As I’ve talked to businesses and worked closely with partners over the last few months, I’ve seen a real appetite within many organisations to gain true cloud confidence, to support whatever they want to do in or through the cloud. Regular media reports on new and historic cyber attacks and data breaches seem to be fuelling this. From our perspective, being cloud confident starts with deploying an enterprise security service with Cloud Based DNS and Proxy Servers, to combat malware and phishing, extending to web filtering and other premium DNS services. This is your entry point to the Internet and cloud apps, so it’s essential that once you’re in that world, your experience is consistently optimised and secure.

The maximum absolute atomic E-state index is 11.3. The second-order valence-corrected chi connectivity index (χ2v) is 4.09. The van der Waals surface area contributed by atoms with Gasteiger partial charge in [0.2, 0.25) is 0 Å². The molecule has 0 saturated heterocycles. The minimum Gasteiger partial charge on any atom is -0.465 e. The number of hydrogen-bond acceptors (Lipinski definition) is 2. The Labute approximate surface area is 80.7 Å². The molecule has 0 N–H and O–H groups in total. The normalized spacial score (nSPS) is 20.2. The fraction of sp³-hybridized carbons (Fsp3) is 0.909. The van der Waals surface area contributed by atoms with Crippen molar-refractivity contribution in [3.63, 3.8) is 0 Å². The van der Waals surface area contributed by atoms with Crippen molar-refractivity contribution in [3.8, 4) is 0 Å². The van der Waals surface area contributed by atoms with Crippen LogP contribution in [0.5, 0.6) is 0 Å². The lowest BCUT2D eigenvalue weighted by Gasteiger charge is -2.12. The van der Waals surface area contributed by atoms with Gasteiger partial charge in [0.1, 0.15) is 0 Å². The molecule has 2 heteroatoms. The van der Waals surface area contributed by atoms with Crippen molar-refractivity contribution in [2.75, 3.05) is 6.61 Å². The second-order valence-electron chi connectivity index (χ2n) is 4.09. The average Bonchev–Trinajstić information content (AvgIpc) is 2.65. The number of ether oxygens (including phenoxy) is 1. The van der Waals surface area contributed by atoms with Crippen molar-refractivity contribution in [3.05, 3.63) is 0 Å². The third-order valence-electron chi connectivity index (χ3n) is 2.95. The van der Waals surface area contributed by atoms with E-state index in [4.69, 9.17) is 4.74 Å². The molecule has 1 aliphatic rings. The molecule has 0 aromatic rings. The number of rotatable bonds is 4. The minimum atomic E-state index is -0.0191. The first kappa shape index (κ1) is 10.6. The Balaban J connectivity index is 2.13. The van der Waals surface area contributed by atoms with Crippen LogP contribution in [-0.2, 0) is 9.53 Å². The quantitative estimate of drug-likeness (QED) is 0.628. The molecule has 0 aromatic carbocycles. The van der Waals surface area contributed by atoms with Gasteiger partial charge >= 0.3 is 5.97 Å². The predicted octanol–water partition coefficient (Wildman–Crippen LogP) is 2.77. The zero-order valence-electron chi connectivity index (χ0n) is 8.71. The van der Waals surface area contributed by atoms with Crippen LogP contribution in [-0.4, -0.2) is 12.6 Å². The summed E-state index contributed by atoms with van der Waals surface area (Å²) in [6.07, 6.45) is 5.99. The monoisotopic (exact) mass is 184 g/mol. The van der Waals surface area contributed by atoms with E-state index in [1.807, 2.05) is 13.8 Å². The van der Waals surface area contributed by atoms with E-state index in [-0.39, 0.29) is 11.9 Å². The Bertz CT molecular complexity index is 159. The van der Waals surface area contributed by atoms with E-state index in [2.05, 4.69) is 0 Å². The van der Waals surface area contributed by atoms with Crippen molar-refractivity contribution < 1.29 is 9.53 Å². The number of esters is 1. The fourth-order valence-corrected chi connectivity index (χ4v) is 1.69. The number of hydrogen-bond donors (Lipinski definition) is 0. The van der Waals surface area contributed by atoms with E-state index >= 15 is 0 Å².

The next element is cloud app security, using products and services accessed from a leading cloud access security broker (CASB) like Netskope or CloudLock: using a combination of API, Proxy, Reverse Proxy and Agents to secure and encrypt data in line with your specific policies and compliance issues. This ensures data is only accessed by people who need to access it, reduces over-sharing (and documents being shared via file attachments), and gives you the ability to stop sensitive data being uploaded into shadow IT or unsanctioned applications like Dropbox or personal cloud storage accounts. This side extends to enabling compliance and visibility on app security and data residency; areas and issues covered include but aren’t limited to Data Loss Prevention (DLP), Malware Fan Out, Encryption, End User Behaviour Analysis, the EU General Data Protection Regulation (GDPR), and enablement and control of Shadow IT – to “embrace rather than block”. Once you’ve addressed how many apps your organisation is using and which are sanctioned, another important element is a Single Sign On (SSO) solution and Identity Access Management (IAM). The biggest threat to security is arguably end user behaviour, including easy-to-remember passwords being used across multiple applications. To help combat this genuine risk to cloud and data security, you can combine an SSO solution with, for example, SecurID access, rights and restrictions enabled by identity management, and Two Factor Authentication (2FA) as an extra layer of security – providing even greater coverage and protection for what could be the weakest link in your set-up.